You see an anime music video on YouTube, and think you'd like to make one of your own. If you aspire to produce your own video, then the first, and most important, step of the project is planning.
When it comes to the music for your video, if you or your friends are musicians, then you would probably want to seriously consider having a piece of music written specifically for your project. If you are wanting to use music that's copyrighted by another artist, then you are running the risk of violating copyright law. If you're planning to make an anime music video for your own enjoyment, then using someone else's music may not be a problem. However, if you are intending your anime music video to be seen by a wider audience (whether it is through YouTube, or by distributing copies to your friends), then you are distributing another artist's copyrighted material for free.
For video footage, it is recommended to come up with your own footage using a video recorder (for example, recording stills of fan art or footage of an anime property's merchandise). While many anime music videos use footage from the actual anime, that can technically be considered a form of copyright violation. However, if you're using just small clips, you might have a better chance of claiming that your video is a form of "fair use" and that you aren't intending to redistribute the entire anime. Like with the music, if you're simply making the video for your own enjoyment and not planning to share it with others, then this really shouldn't be an issue. However, if you distribute the video to friends or post it on YouTube, you could potentially be opening yourself up to "cease and desist" orders or legal challenges from copyright holders.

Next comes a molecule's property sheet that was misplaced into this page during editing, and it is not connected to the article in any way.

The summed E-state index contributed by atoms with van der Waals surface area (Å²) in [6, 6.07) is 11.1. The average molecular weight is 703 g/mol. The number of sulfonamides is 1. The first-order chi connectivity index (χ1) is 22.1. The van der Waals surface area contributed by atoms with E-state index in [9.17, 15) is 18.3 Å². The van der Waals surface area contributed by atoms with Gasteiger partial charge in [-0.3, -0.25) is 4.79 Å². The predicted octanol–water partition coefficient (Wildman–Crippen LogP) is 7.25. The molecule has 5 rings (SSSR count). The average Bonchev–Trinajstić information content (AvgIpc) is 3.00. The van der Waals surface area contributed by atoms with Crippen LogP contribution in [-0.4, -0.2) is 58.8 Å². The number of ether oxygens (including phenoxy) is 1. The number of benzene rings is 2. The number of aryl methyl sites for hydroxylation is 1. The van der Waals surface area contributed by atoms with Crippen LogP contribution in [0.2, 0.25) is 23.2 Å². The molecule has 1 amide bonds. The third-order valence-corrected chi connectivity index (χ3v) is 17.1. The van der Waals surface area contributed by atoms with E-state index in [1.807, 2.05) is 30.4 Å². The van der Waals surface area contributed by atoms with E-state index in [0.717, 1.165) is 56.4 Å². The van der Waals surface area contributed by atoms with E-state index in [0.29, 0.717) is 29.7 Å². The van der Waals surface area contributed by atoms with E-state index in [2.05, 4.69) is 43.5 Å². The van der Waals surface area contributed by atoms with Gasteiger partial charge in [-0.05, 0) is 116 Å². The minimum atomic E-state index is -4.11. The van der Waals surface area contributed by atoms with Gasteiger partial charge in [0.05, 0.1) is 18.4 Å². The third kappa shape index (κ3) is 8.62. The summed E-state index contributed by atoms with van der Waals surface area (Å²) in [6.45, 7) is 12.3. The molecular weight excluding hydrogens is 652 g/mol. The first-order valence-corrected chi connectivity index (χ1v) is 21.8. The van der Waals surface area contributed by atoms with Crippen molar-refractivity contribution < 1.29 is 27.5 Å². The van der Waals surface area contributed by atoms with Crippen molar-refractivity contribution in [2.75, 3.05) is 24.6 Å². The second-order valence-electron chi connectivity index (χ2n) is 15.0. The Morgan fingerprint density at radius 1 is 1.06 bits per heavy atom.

After you make your decisions as to what music you are using and what video footage you will be utilizing, you need to decide what footage you want to have shown at each point in the song. This is best accomplished by putting together a storyboard. When you're making these decisions, it's better to go with the feeling of the music and the lyrics, rather than trying to make literal matches between the footage and the lyrics (for example, using footage of someone crying every time the lyrics of a song mention crying or tears). Overall, the more you match the footage with the feeling and emotion of the song, the more likely it will be that viewers will want to watch your anime music video more than once.
After you finish your storyboard and have determined what footage you need, the next step is to record the footage you need, or rip the footage you need off of your anime DVDs.